The free SlowCOVIDNC app uses Bluetooth technology to let users know if they’ve been in close contact with someone who has tested positive for COVID-19, speeding up notifications of potential exposure.
Despite the state reporting some of the lowest COVID-19 case counts in the Southeast, the White House Coronavirus Task Force continues to place North Carolina in the “red zone.” The designation means state health officials reported more than 100 new cases per 100,000 people in the last week.
The N.C. Medicaid Optional COVID-19 Testing program will fully reimburse Medicaid providers for the costs incurred by testing people without insurance for COVID-19.
COVID-19 testing rates have slowly dropped over the past several weeks, both in North Carolina and across the country, said Dr. Mandy Cohen. But for those who do get tested, she emphasized, state labs have the capacity to quickly process results.
A week into the start of the academic year for Asheville and Buncombe County K-12 schools, local officials remain in open, weekly conversations with district administrators to help manage the spread of COVID-19.
Starting this weekend, a task force of public health and law enforcement officials will begin issuing citations for restaurants and breweries in violation of COVID-19 safety guidelines.
While Asheville and Buncombe County K-12 schools are planning to start the academic year with heavy reliance on remote learning due to COVID-19, the area’s colleges and universities are taking a more aggressive approach in returning to campus. Western North Carolina’s higher learning institutions are bringing back students from across the state and around the country.
Saunders, who has served as the health director for Alamance County since 2014, will replace Dr. Jennifer Mullendore, Buncombe’s interim public health director since March 9. Mullendore will continue her duties as the county’s medical director.
As Buncombe’s COVID-19 case count grows, there is little data on cases in individuals who live in another county but travel to Buncombe for work or leisure. Plus, North Carolina’s metrics may indicate some relief statewide.
Instead of bringing students back to the classroom under the Plan B model outlined by Gov. Roy Cooper, as had been announced on July 14, the Asheville City Board of Education voted unanimously to follow the remote-only Plan C for at least nine weeks at a July 23 special called meeting.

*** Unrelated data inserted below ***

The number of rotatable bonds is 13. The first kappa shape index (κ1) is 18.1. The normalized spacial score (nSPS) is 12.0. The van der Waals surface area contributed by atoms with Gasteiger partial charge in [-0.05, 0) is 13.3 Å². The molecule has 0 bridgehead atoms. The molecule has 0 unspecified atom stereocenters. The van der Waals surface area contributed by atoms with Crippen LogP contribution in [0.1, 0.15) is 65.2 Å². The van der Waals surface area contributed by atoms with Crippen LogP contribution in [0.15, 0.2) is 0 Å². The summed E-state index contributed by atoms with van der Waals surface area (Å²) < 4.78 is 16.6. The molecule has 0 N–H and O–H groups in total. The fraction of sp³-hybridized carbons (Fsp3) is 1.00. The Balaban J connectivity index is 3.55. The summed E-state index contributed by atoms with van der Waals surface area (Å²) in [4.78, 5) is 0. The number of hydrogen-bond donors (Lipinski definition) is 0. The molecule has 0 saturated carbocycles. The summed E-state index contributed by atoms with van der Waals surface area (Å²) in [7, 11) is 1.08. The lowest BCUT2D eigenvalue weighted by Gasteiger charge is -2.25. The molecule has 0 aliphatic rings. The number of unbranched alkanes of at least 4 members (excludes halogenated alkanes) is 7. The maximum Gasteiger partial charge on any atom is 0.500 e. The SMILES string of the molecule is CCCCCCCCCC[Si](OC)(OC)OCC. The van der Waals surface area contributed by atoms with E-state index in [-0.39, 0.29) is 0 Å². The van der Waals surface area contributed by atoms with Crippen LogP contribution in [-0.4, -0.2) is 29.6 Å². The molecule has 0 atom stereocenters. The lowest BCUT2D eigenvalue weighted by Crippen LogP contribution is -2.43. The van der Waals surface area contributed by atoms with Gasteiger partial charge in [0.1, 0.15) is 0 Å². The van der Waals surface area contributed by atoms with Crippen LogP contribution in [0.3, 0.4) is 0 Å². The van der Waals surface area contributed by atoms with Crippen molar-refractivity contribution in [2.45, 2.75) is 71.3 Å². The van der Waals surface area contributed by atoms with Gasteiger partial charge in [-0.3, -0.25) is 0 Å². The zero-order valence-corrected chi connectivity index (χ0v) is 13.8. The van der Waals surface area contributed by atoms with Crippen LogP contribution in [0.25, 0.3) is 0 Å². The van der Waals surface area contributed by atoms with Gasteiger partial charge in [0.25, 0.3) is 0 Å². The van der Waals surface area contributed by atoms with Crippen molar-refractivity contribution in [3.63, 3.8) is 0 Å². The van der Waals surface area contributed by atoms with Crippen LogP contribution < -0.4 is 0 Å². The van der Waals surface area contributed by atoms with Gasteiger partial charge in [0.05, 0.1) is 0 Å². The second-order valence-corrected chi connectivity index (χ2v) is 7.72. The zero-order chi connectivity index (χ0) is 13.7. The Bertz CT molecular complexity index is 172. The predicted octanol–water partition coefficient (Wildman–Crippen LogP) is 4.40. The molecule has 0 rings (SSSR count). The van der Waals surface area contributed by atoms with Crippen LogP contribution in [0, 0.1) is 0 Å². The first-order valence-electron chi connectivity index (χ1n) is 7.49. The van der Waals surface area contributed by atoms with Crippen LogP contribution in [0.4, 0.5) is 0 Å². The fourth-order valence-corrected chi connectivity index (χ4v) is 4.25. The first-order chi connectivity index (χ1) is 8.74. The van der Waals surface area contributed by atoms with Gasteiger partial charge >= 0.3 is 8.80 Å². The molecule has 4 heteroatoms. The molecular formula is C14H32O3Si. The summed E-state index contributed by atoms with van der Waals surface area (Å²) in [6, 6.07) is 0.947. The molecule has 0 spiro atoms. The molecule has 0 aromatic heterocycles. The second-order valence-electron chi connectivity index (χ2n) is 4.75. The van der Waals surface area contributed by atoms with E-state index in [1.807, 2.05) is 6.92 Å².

N.C. Department of Health and Human Services unveiled an expanded dashboard detailing hospital capacity in different parts of the state. Of the 1,086 North Carolina patients hospitalized for COVID-19 on July 19, 41 were in Western North Carolina.
In the last week, Buncombe County’s percentage of positive tests has jumped from 2% to 4%. Although North Carolina’s statewide positivity rate hovers around 9%, the local increase indicates a rise in the coronavirus’ community prevalence.
After reviewing death records, a county long-term care facility is now regarding 10 deaths previously attributed to COVID-19 as not caused by the coronavirus. The change will lower Buncombe’s total COVID-19 deaths to 30.
A new statewide face covering mandate will go into effect on Friday, June 26, at 5 p.m., a month after Buncombe County began requiring face coverings in all public indoor facilities. Under the new executive order, people are required to wear a face covering in all indoor or outdoor public spaces when physical distancing is not possible.
According to the latest data from the N.C. Department of Health and Human Services, individuals under the age of 50 make up 67% of COVID-19 cases but only 5% of COVID-19 deaths. Plus, statewide metrics continue to worsen.
North Carolina reports highest number of COVID-19 hospitalizations for second straight day. Plus, Aston Park Health Care Center reports more deaths than any other congregate living facility in the state.
Four nursing homes and long-term care facilities in Buncombe County are now experiencing COVID-19 outbreaks, announced Dr. Jennifer Mullendore, the county’s interim health director, at a May 18 press conference. The county has not yet disclosed the names of two of the facilities reporting outbreaks.
County officials said Aston Park Health Care Center and Deerfield Retirement Episcopal Skilled Nursing Home both had active outbreaks of the disease, defined by the N.C. Department of Health and Human Services as two or more lab-confirmed cases in staff or residents. They did not share the specific number of cases reported for each outbreak.
The two bills signed into law by Gov. Roy Cooper on May 4, both unanimously passed by the General Assembly, together designate nearly $1.6 billion for the state’s COVID-19 response and grant flexibility in many areas of regulation.
“Consider the consequences if we move to open things up too early or too fast: We risk losing all the gains and advantages our proactive and aggressive measures have afforded us,” said Fletcher Tove, the county’s emergency preparedness coordinator. “If we get rid of our parachute too early, we’ll go into another free fall.”
Unlike other local instances of the disease caused by the new coronavirus, explained Dr. Jennifer Mullendore, county health workers had been unable to trace at least two cases to a specific source — suggesting that the infection is spreading within the county at large.